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      • They Got Hurt At Work — Then They Got Deported

        A joint investigation by NPR and ProPublica shows how a loophole in Florida law has led to the arrest and even deportation of undocumented immigrants after they suffer legitimate injuries on the job.

      • U.S. Moves To Amend Secret Mustard Gas Tests On Veterans

        A wrong against a group of World War II veterans is about to be righted. There will be new acknowledgment that tens of thousands of troops were used as human test subjects for the Army's experiments with one of the most dreaded weapons of the time — mustard gas. And for the few who still survive, there's a new promise of health benefits.

      • 'If You Hemorrhage, Don't Clean Up': Advice From Mothers Who Almost Died

        We've heard from 3,100 women who survived life-threatening complications of pregnancy or childbirth. They told us what they wished they had known and what they would say to new and expectant mothers.

      Opinion

      • How To Talk Race With Your Family: Ask Code Switch

        We asked you to send us your racial conundrums. And in the first 'Ask Code Switch,' we take on a big one: How do you talk to family members whose racial views seem stuck in the Stone Age?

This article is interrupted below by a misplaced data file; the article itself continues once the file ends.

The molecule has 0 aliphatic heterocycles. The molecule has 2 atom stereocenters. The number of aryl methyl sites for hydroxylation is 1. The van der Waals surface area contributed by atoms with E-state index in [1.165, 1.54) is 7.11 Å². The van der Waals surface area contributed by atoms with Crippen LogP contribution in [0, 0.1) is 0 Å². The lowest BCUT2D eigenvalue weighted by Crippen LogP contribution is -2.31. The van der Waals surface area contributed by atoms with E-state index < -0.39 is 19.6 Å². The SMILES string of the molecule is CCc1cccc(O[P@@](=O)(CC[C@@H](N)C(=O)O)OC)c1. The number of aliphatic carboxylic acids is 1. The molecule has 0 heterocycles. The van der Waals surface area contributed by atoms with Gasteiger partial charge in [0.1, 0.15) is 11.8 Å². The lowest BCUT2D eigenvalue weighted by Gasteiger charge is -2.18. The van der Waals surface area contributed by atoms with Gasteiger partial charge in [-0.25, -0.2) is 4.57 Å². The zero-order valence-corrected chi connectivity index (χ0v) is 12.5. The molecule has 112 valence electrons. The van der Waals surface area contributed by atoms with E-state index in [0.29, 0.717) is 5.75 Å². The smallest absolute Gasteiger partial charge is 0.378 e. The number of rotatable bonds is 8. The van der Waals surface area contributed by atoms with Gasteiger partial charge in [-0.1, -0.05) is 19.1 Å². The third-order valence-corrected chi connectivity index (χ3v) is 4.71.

• Explaining, Again, The Nazis' True Evil

        NPR's Scott Simon tackles the painful legacy of the Nazi party and the enduring symbols of hatred used throughout history's atrocities against humanity, recently on display in Charlottesville.

      • Is AI More Threatening Than North Korean Missiles?

        Tesla CEO Elon Musk last week warned that AI is an enormous threat. There can be no doubt that the advent of smart, rather than smart-ish, machines, is a long way off, though, says blogger Alva Noë.

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      Science

      • WATCH: Experts Weigh In On America's Solar Eclipse

        NASA is on eclipse watch as the moon blocks the sun in a celestial coincidence Monday. A segment of the country from Oregon to South Carolina is in the so-called path of totality.

      • Eclipse Map: Tracking The Astronomical Show

        A total solar eclipse will begin in Oregon and make its way to South Carolina starting at 1:16 p.m. ET. Keep up with where the eclipse is as it treks across the United States.

      • Live Coverage: Follow The Solar Eclipse

        It is indeed dark during the day as a total solar eclipse makes its way from Oregon to South Carolina. Follow the phenomenon's journey along with NPR journalists and others experiencing the eclipse.

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